And then I read about Nuxt Content. I swear, do these people ever sleep? The idea is simple: you can put files in your /content directory and then query for them from your Vue templates. These files can be Markdown, JSON, YAML or CSV.

The Markdown files are especially interesting because you can embed Vue components right into them, which is wild. I don’t find that useful, however. What I do find useful is chunking out the content for my pages into multiple files:

Sales pages have different elements that follow a general pattern (headline, agitation, problem, solution, CTA, etc) and being able to divide these out and query for them all at once was joyous!

The Markdown files also use frontmatter just like Jekyll or Hugo, which makes these extremely portable.

Thing 4: The Headless Component

I actually prefer another name: the logical component, but “headless” works too. These are components that don’t have any UI to them (or “view” in the Vue world) and they exist only to handle state or react to events.

The one I created was my UserAuthentication component, which tells me if a user has logged in using Firebase Authentication:

That’s a lot of code there, but the idea is that you can use “slots” in a Vue component and give them a name. You can also display them conditionally. Here, I have two slots which show things if a user is logged in or logged out. That’s determined by a Firebase authentication event that fires in the component code.

In addition, this component fires an event whenever a user logs in or out - something I can wire up on the page where the component lives:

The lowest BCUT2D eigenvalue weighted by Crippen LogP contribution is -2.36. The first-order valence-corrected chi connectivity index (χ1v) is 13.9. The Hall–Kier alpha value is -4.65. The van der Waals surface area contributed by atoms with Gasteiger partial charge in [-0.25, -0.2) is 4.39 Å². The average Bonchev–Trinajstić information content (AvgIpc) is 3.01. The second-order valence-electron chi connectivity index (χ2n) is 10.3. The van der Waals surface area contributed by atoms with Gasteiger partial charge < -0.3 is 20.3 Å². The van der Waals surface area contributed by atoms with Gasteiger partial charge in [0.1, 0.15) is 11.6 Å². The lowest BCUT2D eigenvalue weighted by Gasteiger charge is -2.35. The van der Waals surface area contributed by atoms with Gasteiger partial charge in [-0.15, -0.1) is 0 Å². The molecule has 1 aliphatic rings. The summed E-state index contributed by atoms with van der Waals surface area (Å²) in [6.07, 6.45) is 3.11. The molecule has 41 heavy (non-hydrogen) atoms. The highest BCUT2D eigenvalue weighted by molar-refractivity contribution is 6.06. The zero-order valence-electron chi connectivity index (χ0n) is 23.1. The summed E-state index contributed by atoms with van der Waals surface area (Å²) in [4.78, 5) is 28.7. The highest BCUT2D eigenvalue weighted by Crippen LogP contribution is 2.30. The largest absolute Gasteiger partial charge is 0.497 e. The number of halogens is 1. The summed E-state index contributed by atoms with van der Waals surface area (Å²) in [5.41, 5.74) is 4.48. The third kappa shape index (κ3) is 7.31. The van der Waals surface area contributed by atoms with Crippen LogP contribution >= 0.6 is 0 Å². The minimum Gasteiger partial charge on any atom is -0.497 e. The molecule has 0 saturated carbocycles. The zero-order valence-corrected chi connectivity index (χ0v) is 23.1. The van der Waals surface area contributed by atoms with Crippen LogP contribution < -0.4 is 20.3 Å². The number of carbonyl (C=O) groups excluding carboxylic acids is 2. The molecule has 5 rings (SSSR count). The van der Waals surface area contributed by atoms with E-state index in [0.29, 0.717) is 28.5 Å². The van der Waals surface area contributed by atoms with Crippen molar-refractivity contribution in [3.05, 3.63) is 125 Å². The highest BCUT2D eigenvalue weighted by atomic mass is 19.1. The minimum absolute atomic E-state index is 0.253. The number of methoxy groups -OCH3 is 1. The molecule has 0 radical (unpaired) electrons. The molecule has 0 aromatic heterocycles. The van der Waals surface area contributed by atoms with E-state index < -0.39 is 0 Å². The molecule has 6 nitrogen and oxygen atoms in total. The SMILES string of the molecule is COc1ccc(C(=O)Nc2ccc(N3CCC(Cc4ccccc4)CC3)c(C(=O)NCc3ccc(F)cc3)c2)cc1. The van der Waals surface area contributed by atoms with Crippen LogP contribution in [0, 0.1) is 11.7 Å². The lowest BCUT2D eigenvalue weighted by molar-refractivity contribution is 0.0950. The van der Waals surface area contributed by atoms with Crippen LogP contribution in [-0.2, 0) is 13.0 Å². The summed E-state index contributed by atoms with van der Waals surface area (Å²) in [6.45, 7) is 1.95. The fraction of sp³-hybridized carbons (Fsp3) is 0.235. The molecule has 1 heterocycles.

Here, I’m wiring v-on:logged:in (my login event fired from my component) to loadVideo, which goes to Firebase and requests a video record based on the logged in user.

There are two templates here that correspond to the slots in my Vue component and they are displayed conditionally. The first one is given the logged in user object, the other just displays a prompt telling the user to login.

I use this component all over the site. It’s extremely versatile. Here I’m using it to show different navigation elements:

I love this!

Thing 5: You Can Run Universal Mode on Firebase

This one blew my mind! I’m running my current site as a static web app backed by 8 or so Firebase functions (serverless). This works pretty well, but Nuxt likes to have a server behind it so it can do server-side rendering (SSR)… but how do you do that if you don’t have a server?

It turns out you can wire up Nuxt 3’s server (Nitro) to a Firebase function and you’re good to go!

This is my deployment script:

This is my firebase.json file, which I’m using for a test site currently:

These two things together will create a function called server at Firebase, which exists to serve my site. That means I can create a full server API in my Nuxt app and run the whole thing virtually free on Firebase.


Interested? Let Me Know!

I’m writing up a full walkthrough of everything I did and I’m getting really close to being done… with the book part at least. I’m also creating a video that I’ll be hosting on my blog for my subs.

If you want to see something in particular, I’d love to know. Feel free to drop me an email ([email protected]) or ping me on Mastodon.

Hope this was helpful!